In addition to a basic text, Introduction to Early Childhood Education: Preschool through Primary Grades (Brewer, 1995), the students purchased Early Childhood Annual Editions (Dushkin Press, 1996), and a packet of auxiliary materials that were Kentucky-specific.
The students chose an article from Early Childhood Annual Editions and prepared five survey questions on the topic to post on the class newsgroup. Students were required to respond to the survey questions of the other class members and collate the responses to their own questions. We then incorporated these responses into a multimedia-media presentation that was delivered later in the course. One student labeled the newsgroup a "fascinating way" to collect survey results. Another wrote that she was surprised and concerned by the responses to her questions. She commented, "Of the 25 responses on each question concerning violence, an overwhelming percentage said that violence is present in their life. Living in a small community does not remove us from the violence."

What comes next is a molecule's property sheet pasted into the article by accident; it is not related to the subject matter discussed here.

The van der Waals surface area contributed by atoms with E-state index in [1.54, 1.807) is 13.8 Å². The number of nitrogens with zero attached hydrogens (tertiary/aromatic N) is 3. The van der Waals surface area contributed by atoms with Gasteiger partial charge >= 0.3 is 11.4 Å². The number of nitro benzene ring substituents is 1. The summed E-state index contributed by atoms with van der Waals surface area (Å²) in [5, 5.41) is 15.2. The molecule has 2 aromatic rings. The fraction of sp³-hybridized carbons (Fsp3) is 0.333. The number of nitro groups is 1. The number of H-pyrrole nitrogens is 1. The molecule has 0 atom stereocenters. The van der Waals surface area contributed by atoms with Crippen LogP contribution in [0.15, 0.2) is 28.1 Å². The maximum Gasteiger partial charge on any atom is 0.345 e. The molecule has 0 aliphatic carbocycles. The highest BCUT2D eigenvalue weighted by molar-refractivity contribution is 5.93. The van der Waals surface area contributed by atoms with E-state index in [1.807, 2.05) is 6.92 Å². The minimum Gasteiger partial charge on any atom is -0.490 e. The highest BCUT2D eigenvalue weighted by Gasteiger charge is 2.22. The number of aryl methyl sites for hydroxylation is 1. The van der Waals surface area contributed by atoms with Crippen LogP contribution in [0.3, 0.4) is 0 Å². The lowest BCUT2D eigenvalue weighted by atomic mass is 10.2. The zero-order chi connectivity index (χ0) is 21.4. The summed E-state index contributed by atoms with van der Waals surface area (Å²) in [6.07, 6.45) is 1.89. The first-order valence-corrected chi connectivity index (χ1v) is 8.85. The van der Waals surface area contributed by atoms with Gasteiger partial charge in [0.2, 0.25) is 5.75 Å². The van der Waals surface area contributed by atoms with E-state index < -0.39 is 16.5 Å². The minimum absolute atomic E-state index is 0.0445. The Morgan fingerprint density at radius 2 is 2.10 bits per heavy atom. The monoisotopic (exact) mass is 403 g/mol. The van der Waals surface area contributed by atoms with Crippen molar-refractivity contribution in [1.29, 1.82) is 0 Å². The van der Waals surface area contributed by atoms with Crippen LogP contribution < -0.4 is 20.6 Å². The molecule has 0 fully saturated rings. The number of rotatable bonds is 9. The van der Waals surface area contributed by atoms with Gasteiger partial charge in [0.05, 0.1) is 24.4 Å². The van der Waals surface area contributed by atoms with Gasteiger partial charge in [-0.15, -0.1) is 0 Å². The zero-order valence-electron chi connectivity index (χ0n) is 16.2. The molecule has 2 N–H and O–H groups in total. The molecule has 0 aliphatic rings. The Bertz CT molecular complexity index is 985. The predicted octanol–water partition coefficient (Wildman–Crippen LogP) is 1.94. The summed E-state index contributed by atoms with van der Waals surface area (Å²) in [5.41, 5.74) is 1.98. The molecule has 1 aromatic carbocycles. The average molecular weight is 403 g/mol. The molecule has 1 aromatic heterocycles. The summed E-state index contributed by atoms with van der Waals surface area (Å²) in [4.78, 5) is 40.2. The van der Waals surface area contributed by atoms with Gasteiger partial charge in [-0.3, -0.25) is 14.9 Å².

In preparation for their presentation, students checked WWW sites such as the Kentucky Department of Education and ERIC, for more data on their topic, and received an introduction to search engines such as Yahoo and Altavista to look for information. During the semester the students discovered a wide variety of interesting websites and eagerly shared these on the class newsgroup. They were dismayed to find that on a site that invited children to create and post Lite Brite creations, someone had contributed a lewd picture accompanied by a vulgar phrase. The class discussed this incident in relationship to school use of the Internet.
Students' final task was to write a reflective summary, analyzing and assessing the learning experiences involved in the research assignment. Some of the responses included:
This course has opened my eyes to a whole new world of "high-tech" learning.
I have become aware of how useful Internet can be in the classroom.
My self-esteem has improved because of the computer knowledge I have gained.
My worst fear was using computers but this class made my fears disappear.
I accessed the Internet to download artwork and photographic clips for use in the presentation.
I feel so comfortable with the computer age. Also, I get such satisfaction from being on the same level as my husband when it comes to the computer. I think I even taught him a thing or two.